2:
3:
Draw the
Write
the arrow.
element
alpha
the other
particle.
that
product
you are
(ensuring
starting with.
everything is balanced).
Mass #
Atomic #
Alpha Decay

Example 2: Write the nuclear equation for the
radioactive decay of radium – 226 by alpha
emission.
Step 4:
1: Determine
2:
3:
Draw the
Write
the arrow.
element
alpha
the other
particle.
that
product
you are
(ensuring
starting with.
everything is balanced).
Mass #
Atomic #
Beta decay


Beta decay – emission of a beta particle ( ), a fast
moving
, denoted by the symbol
or -10
. β has insignificant mass ( ) and the
charge is
because it’s an
.
Beta decay causes
and causes the
change in
number
number to increase by .
Beta Decay

Example 1: Write the nuclear equation for the
radioactive decay of carbon – 14 by beta emission.
Step 4:
1: Determine
2:
3:
Draw the
Write
the arrow.
element
beta
the other
particle.
that
product
you are
(ensuring
starting with.
everything is balanced).
Mass #
Atomic #
Beta Decay

Example 2: Write the nuclear equation for the
radioactive decay of zirconium – 97 by beta
decay.
Step 4:
1: Determine
2:
3:
Draw the
Write
the arrow.
element
beta
the other
particle.
that
product
you are
(ensuring
starting with.
everything is balanced).
Mass #
Atomic #
Gamma decay
Gamma rays – high-energy
radiation, denoted by the symbol
.
 γ has no mass (
) and no charge ( ). Thus, it
causes
change in
or
numbers. Gamma rays almost
accompany alpha and beta radiation. However,
since there is
effect on mass number or atomic
number, they are usually
from nuclear
equations.

Transmutation

–
the
of one atom of one
element to an atom of a different element
(
decay is one way that this
occurs!)
Review
Type of
Radioactive
Decay
Alpha
Beta
Gamma
Particle
Emitted
4
2
He
0
-1e
α
β
γ
Change in Change in
Mass #
Atomic #
-4
0
0
-2
+1
0
Half-Life


is the
required for
of a radioisotope’s nuclei to decay into its products.
For any radioisotope,
# of ½ lives
% Remaining
0
1
100%
50%
2
3
4
25%
12.5%
6.25%
5
6
3.125%
1.5625%
Half-Life
Half-Life
100
90
80
% Remaining
70
60
50
40
30
20
10
0
0
1
2
3
# of Half-Lives
4
5
6
7
Half-Life


For example, suppose you have 10.0 grams of
strontium – 90, which has a half life of 29 years.
How much will be remaining after x number of
# of ½ lives
Time (Years)
Amount
years?
Remaining (g)
You can use a table:
0
1
2
3
4
0
29
58
87
116
10
5
2.5
1.25
0.625
Half-Life

Or an equation!
Half-Life

Example 1: If gallium – 68 has a half-life of 68.3
minutes, how much of a 160.0 mg sample is left
after 1 half life? ________
2 half lives? __________ 3 half lives? __________
Half-Life

Example 2: Cobalt – 60, with a half-life of 5 years,
is used in cancer radiation treatments. If a hospital
purchases a supply of 30.0 g, how much would be
left after 15 years? ______________
Half-Life

Example 3: Iron-59 is used in medicine to diagnose
blood circulation disorders. The half-life of iron-59
is 44.5 days. How much of a 2.000 mg sample will
remain after 133.5 days? ______________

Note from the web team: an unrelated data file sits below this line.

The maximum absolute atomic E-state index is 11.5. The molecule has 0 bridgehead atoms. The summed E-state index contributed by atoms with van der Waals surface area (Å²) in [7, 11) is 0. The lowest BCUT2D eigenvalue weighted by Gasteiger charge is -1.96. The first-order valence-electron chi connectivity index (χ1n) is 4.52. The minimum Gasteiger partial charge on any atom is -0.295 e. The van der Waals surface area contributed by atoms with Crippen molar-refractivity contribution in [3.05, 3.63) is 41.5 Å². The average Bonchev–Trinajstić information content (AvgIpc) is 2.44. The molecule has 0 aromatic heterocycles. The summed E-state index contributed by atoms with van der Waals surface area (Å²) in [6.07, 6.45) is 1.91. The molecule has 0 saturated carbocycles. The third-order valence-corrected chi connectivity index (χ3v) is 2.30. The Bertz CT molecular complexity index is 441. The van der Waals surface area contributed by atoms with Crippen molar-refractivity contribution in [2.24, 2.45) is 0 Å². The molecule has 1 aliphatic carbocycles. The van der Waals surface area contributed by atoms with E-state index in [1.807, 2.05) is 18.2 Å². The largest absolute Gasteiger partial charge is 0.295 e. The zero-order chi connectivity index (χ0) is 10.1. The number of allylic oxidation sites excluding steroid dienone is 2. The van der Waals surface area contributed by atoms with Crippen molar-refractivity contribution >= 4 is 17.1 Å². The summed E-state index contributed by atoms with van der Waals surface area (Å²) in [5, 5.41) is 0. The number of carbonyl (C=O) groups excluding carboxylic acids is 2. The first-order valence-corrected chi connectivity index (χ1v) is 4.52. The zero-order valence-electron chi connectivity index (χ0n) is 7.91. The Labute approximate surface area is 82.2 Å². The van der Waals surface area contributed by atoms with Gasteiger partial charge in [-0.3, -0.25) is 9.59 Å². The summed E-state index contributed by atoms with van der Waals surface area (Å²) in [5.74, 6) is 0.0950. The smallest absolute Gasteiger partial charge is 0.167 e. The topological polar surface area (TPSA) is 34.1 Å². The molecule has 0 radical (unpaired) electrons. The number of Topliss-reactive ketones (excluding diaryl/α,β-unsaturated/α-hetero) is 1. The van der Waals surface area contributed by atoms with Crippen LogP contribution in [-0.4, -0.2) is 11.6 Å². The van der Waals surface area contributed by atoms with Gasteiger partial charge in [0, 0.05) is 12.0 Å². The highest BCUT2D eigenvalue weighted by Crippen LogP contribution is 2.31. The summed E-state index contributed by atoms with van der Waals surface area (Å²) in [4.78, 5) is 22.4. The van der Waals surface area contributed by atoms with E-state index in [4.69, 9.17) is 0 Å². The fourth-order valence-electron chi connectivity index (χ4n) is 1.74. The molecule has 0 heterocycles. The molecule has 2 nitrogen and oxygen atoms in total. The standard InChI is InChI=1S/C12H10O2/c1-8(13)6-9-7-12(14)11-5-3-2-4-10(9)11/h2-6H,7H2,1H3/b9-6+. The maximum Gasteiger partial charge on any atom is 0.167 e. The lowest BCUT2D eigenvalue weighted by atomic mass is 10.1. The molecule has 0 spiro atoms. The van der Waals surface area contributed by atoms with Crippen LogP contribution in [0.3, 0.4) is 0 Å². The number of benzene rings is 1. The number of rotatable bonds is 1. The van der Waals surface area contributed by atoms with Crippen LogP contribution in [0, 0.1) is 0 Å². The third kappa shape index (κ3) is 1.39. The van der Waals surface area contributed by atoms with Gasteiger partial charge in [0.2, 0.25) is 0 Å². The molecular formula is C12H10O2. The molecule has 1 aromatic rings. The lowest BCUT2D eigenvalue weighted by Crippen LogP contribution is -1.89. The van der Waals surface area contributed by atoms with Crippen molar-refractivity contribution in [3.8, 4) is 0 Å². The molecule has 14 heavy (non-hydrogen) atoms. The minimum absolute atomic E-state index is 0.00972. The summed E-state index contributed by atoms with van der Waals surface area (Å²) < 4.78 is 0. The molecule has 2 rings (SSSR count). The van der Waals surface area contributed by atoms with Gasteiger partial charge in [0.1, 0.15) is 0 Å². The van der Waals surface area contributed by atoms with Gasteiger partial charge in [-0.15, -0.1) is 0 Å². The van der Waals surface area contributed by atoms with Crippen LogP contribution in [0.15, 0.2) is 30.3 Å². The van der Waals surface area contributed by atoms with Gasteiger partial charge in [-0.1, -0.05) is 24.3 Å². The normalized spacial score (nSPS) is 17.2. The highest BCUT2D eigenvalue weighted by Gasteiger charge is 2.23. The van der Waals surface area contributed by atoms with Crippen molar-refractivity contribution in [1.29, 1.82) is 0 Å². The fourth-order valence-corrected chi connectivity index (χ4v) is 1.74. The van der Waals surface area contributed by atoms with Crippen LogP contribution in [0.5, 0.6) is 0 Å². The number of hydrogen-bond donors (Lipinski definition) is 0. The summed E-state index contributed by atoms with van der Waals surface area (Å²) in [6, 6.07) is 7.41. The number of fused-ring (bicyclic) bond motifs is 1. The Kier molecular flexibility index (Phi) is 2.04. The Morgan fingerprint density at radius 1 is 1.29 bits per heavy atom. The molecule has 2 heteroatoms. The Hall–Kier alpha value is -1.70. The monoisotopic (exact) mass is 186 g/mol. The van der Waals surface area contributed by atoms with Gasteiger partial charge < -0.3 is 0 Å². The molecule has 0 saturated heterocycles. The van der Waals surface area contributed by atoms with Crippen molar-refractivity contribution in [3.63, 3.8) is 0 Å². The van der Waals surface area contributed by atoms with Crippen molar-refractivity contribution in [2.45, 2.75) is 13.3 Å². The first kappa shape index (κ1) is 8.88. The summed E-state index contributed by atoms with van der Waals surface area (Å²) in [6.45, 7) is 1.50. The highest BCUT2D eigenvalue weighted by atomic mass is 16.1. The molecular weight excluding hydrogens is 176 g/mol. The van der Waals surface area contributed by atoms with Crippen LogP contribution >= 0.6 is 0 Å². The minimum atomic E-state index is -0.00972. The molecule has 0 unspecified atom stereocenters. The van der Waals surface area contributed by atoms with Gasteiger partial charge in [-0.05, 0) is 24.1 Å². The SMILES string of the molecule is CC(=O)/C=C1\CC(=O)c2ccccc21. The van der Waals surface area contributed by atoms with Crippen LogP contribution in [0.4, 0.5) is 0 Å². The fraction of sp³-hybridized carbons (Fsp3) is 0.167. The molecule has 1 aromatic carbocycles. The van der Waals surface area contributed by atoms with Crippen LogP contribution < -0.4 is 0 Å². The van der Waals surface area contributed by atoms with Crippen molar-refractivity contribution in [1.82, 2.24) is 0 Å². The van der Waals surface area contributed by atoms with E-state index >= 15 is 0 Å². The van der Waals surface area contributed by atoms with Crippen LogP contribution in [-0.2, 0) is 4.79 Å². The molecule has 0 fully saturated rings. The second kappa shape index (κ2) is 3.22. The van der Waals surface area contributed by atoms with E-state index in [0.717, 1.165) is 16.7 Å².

Half-Life

Example 4: The half-life of polonium-218 is 3.0
minutes. If you start with 20.0 g, how long will it
take before only 1.25 g remains? ______________
Half-Life

Example 5: A sample initially contains 150.0 mg of
radon-222. After 11.4 days, the sample contains
18.75 mg of radon-222. Calculate the half-life.
Nuclear Reactions




Characteristics:
Isotopes of one element are
isotopes of another element
Contents of the
amounts of
into
change
are released
Types of Nuclear Reactions


decay – alpha and beta
particles and gamma ray emission
Nuclear
- emission of a
or
Nuclear Fission




of a nucleus
- Very heavy nucleus is split into
approximately
fragments
reaction releases several neutrons
which
more nuclei
- If controlled, energy is released
(like in
) Reaction
control depends on reducing the
of the
neutrons (increases the reaction rate) and
extra neutrons (
creases the
reaction rate).
Nuclear Fission


- 1st controlled nuclear reaction in December 1942.
1st uncontrolled nuclear explosion occurred July
1945.
- Examples – atomic bomb, current nuclear power
plants
Nuclear Fusion






of a nuclei
nuclei combine to form a
- Two
heavier nucleus
- Does not occur under standard conditions (
- Advantages compared to fission -
repels )
,
- Disadvantages - requires
amount of
energy to
, difficult to
- Examples – energy output of stars, hydrogen bomb,
future nuclear power plants
Uses of Radiation



Radioactive _______________ - Carbon - ____ used
to determine the ________ of an object that was once
alive.
___________________________ of diseases – Iodine
– 131 used to detect _________________ problems,
technetium – 99 used to detect ___________ tumors
and ____________ disorders, phosphorus – 32 used to
detect __________ cancer.
Treatment of some _______________________ (cobalt
– 60 and cesium – 137) – cancer cells are more
________________________ to radiation than normal,
healthy cells
Uses of Radiation



X-rays
Radioactive ________________ (used in research
to _______ chemicals)
Everyday items – thorium – 232 used in
______________________, plutonium – 238 used
in _______________________, and americium –
241 in ___________________________________